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Home > Dictionary of Science Quotations > Scientist Names Index D > Sir Henry Dale Quotes

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Sir Henry Dale
(9 Jun 1875 - 23 Jul 1968)

English biologist and physiologist.


Science Quotes by Sir Henry Dale (5 quotes)

And science, we should insist, better than other discipline, can hold up to its students and followers an ideal of patient devotion to the search to objective truth, with vision unclouded by personal or political motive, not tolerating any lapse from precision or neglect of any anomaly, fearing only prejudice and preconception, accepting nature’s answers humbly and with courage, and giving them to the world with an unflinching fidelity. The world cannot afford to lose such a contribution to the moral framework of its civilisation.
— Sir Henry Dale
Concluding statements of Pilgrim Trust Lecture (22 Oct 1946) delivered at National Academy of Science Washington, DC. Published in 'The Freedom of Science', Proceedings of the American Philosophical Society (25 Feb 1947), 91, No. 1, 72.
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Hitherto the conception of chemical transmission at nerve endings and neuronal synapses, originating in Loewi’s discovery, and with the extension that the work of my colleagues has been able to give to it, can claim one practical result, in the specific, though alas only short, alleviation of the condition of myasthenia gravis, by eserine and its synthetic analogues.
— Sir Henry Dale
'Some recent extensions of the chemical transmission of the effects of nerve impulses', Nobel Lecture, 12 December 1936. In Nobel Lectures: Physiology or Medicine 1922-1941 (1965), 412-3.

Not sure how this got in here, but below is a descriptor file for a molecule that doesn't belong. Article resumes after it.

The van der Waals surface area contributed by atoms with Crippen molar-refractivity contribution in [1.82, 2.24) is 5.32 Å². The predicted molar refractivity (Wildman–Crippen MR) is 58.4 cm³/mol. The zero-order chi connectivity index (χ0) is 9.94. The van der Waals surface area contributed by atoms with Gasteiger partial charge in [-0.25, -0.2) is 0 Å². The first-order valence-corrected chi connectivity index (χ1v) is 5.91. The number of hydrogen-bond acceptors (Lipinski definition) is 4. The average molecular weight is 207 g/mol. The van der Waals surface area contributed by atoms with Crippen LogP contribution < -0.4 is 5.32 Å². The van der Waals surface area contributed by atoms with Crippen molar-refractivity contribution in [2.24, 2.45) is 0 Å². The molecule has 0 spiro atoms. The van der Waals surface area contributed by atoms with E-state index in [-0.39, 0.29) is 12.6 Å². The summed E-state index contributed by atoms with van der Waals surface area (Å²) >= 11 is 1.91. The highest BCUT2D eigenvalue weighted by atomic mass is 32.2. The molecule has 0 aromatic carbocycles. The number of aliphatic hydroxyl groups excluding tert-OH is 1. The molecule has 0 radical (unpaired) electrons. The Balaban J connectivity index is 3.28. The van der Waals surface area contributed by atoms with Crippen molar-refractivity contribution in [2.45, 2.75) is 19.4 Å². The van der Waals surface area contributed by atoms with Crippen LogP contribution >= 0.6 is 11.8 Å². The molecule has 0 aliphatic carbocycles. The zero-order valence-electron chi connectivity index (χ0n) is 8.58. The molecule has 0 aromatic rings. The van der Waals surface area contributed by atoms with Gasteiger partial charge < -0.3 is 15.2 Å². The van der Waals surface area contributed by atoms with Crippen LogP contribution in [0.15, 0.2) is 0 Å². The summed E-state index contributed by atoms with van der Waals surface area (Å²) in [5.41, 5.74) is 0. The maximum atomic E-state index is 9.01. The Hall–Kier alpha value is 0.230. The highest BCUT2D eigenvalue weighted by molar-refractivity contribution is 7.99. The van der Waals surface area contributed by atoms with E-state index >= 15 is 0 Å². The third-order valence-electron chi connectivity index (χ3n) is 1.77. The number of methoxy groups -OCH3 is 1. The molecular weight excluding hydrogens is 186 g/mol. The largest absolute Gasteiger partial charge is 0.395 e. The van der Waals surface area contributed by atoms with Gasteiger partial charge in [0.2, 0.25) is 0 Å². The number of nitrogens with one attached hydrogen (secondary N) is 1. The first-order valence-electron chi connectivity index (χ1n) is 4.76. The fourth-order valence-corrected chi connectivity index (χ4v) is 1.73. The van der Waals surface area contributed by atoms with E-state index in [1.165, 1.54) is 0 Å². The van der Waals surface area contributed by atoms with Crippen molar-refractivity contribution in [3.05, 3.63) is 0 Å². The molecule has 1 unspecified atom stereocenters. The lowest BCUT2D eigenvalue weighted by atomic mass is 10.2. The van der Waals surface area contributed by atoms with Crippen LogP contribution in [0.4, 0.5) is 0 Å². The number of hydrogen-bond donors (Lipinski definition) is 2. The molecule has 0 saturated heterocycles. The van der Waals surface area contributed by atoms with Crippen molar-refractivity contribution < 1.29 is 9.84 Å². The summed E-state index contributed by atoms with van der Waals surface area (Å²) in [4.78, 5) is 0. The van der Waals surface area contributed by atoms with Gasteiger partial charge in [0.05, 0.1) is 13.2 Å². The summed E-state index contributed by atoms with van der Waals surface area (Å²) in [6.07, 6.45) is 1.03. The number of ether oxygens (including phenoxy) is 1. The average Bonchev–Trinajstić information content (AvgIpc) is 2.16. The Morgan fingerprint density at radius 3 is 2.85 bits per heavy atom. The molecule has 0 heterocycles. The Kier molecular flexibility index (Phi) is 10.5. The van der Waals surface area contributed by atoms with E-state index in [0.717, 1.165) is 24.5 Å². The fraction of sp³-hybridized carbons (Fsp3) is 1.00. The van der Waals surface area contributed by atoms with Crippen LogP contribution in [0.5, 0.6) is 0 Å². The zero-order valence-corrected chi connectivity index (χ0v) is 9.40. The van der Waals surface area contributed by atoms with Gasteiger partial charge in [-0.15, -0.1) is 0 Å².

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Littlewood, on Hardy’s own estimate, is the finest mathematician he has ever known. He was the man most likely to storm and smash a really deep and formidable problem; there was no one else who could command such a combination of insight, technique and power.
— Sir Henry Dale
(1943). In Bιla Bollobαs, Littlewood's Miscellany (1986), Foreward, 22.
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The question of a possible physiological significance, in the resemblance between the action of choline esters and the effects of certain divisions of the involuntary nervous system, is one of great interest, but one for the discussion of which little evidence is available. Acetyl-choline is, of all the substances examined, the one whose action is most suggestive in this direction. The fact that its action surpasses even that of adrenaline, both in intensity and evanescence, when considered in conjunction with the fact that each of these two bases reproduces those effects of involuntary nerves which are absent from the action of the other, so that the two actions are in many directions at once complementary and antagonistic, gives plenty of scope for speculation.
— Sir Henry Dale
In 'The Action of Certain Esters and Ethers of Choline, and Their Relation to Muscarine', The Journal of Pharmacology and Experimental Therapeutics, 1914-15, 6, 188.
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Whereas history, literature, art, and even religion, all have national characters and local attachments, science alone of man’s major intellectual interests has no frontiers and no national varieties; that science, like peace, is one and indivisible.
— Sir Henry Dale
From Pilgrim Trust Lecture (22 Oct 1946) delivered at National Academy of Science Washington, DC. Published in 'The Freedom of Science', Proceedings of the American Philosophical Society (25 Feb 1947), 91, No. 1, 72.
Science quotes on:  |  All (4107)  |  Alone (312)  |  Art (657)  |  Attachment (6)  |  Character (243)  |  Frontier (38)  |  History (675)  |  Indivisible (22)  |  Intellectual (255)  |  Interest (386)  |  Literature (105)  |  Local (19)  |  Major (83)  |  Man (2249)  |  Nation (194)  |  Peace (108)  |  Religion (363)  |  Science (3880)  |  Science And Art (186)  |  Science And Religion (310)  |  Variety (133)


See also:
  • 9 Jun - short biography, births, deaths and events on date of Dale's birth.

Carl Sagan Thumbnail In science it often happens that scientists say, 'You know that's a really good argument; my position is mistaken,' and then they would actually change their minds and you never hear that old view from them again. They really do it. It doesn't happen as often as it should, because scientists are human and change is sometimes painful. But it happens every day. I cannot recall the last time something like that happened in politics or religion. (1987) -- Carl Sagan
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